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Face Recognition Essay


The cognitive concept of memory is an essential factor that can impact an individual’s life positively or negatively. The above notion implies that defects or limitations in memory retention and recall can drive an individual’s life to be extremely challenging.

It is imperative to note that the ability to remember is an essential parameter towards the well being of an individual bearing in mind that in t5yhe course of life, individuals are expected to remember who they are by positively identifying their past experiences alongside recognizing other people around them to promote fruitful social relations.

It is against this background that this essay critically analyses face recognition to capture crucial elements that come into play during this process as well as expose some errors that are likely to arise because memory retention and recall is liable to several limitations.

Empirical research studies have conclusively demonstrated that face recognition is an inborn capability. As such, there are quite several researchers in psychology who tend to justify this notion by portraying how infants respond to familiar faces (Robinson-Reigler & Robinson-Reigler 2008).

The notion above implies that face recognition is the most fundamental cognitive function during the entire course of human development. Nonetheless, face recognition is interestingly intertwined in several cognitive processes. It is imperative to mention that cognitive process is very significant in face recognition especially due to its role in storage and retrieval of information from long-term memory (Rakover &Cahlon, 2001).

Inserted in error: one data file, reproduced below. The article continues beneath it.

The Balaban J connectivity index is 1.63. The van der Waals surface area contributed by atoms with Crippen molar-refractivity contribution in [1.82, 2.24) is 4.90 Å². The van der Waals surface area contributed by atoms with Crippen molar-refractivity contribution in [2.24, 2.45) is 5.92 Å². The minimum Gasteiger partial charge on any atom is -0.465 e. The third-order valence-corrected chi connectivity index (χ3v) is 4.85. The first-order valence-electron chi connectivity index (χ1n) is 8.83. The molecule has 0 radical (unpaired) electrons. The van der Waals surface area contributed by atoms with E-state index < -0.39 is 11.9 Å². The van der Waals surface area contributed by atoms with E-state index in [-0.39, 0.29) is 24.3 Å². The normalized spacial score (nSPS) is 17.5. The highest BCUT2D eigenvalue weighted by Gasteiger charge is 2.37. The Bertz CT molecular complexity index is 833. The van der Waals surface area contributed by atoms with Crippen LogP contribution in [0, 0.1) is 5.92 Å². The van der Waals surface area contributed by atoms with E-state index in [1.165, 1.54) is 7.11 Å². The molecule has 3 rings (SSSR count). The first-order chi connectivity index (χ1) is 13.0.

Moreover, cognitive processes assist in the proper execution of the first and second order of information and how the two orders or levels of information relate top to each other (Li & Jain, 2005). The latter authors further expound that the first relational order identifies different parts of an object (face) while the second order strives to associate these features with a particular individual.

As a result, none of them can act independently since they fully rely on each other for optimal functioning. On the same note, concepts and categories of cognition play various roles in face identification, classification, and ultimate recognition. Categorization is an important cognitive process that demands a thorough classification of different objects based on their underlying similarities (Robinson-Reigler & Robinson-Reigler 2008).

Similarly, these categories are represented in mind in an abstract manner through concepts (Robinson-Reigler & Robinson-Reigler 2008). Li and Jain (2005) underscore that both concept and categorization go hand in hand whereby if one is absent, the remaining one cannot function independently.

However, the concept is superior to classification in the sense that ideas are the backbone to proper categorization during recognition and subsequent communication following positive recognition (Robinson-Reigler & Robinson-Reigler 2008).

It is imperative to mention that categorization which is informed via concepts is very significant during face recognition bearing in mind that without correct identification and classifications of familiar facial features, recognition will be greatly hindered (Li &Jain, 2005).

Moreover, grouping peoples faces in the right category will promote learning and understanding. Also, the very concepts will be stored for use in posterity. Concepts will be easily retrieved in case of an encounter with a familiar face (Li & Jain, 2005). Indeed, retrieval is an integral component of face recognition that may not be ignored at all.

Furthermore, the success or failure in face recognition is highly dependent on the crucial role of encoding and retrieval processes of the mind. Whenever an individual is introduced to a new person, the mind conceives some of the most outstanding facial features that are necessary for future recall.